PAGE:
There was once a time when Albert Einstein’s brain called Wichita home.
Well, maybe it didn’t exactly say the word but it was nestled in Thomas Harvey’s home in Wichita from 1975 to 1979.
Then, the brain – actually several portions of it – was located in Lawrence, under the continuing care of Harvey, a retired general practitioner and pathologist. Some of those pieces, he said, were in his apartment and others in storage.
And, just what was the brain of one of the world’s greatest scientific minds doing in Mason jars in Kansas?
Furthering research, Harvey said.
In 1955, Harvey was a pathologist at Princeton Hospital in New Jersey. Einstein, the originator of the theory of relativity, had moved there in 1933 to work at the Institute for Advanced Study at Princeton University.
When Einstein died in April 1955, Harvey was asked to perform the autopsy. He determined that the cause of Einstein’s death as arteriosclerosis; a blister on the side of the aorta had broken and caused a hemorrhage. During the autopsy, Harvey removed the brain.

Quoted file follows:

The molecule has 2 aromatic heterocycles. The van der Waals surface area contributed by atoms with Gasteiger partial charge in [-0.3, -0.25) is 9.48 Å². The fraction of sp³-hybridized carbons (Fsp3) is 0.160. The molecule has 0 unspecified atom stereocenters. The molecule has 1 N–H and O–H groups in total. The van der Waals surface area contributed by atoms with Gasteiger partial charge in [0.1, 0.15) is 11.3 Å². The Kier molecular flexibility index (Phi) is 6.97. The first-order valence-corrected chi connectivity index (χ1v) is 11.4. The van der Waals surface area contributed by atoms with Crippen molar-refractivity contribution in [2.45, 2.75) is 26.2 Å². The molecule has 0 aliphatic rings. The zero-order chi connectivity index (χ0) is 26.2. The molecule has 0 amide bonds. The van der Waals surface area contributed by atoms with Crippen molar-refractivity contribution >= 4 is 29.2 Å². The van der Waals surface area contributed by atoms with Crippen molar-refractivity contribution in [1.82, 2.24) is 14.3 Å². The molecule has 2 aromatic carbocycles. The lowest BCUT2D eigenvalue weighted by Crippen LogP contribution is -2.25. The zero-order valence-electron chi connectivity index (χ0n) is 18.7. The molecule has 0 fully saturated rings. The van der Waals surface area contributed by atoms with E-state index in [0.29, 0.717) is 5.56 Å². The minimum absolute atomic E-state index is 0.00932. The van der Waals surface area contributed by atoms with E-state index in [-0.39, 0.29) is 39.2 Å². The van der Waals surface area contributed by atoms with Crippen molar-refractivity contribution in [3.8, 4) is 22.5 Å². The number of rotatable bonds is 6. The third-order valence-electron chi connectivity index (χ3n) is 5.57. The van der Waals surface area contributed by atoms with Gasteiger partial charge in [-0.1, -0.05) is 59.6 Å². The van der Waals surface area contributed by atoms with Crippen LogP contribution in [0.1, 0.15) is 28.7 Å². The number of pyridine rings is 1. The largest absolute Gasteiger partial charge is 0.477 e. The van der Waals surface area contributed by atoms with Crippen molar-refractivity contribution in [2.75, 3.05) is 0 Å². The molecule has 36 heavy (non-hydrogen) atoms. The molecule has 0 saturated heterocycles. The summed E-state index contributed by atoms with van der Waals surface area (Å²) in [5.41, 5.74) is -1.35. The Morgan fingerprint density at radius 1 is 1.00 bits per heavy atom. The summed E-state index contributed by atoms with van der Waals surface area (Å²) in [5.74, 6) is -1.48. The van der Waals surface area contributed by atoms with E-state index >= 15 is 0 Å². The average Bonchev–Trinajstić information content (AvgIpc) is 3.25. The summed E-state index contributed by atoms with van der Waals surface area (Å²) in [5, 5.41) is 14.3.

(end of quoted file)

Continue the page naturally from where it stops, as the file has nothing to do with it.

After that, he studied cortex and frontal cortex of the brain and sent other parts to more than a dozen medical research centers around the world. His hope was that scientists could determine whether Einstein’s gray matter held the secret to his genius.
Question: In 2000, the brain became once again famous in a book that featured a trip taken across country by Thomas Harvey, the brain, and freelance writer Michael Paterniti. What was the name of the book?
Answer to Saturday’s question: The Kansan who was Alaska’s governor twice was Walter “Wally” Hickel.
Check back in this spot Monday for the answer to today’s question.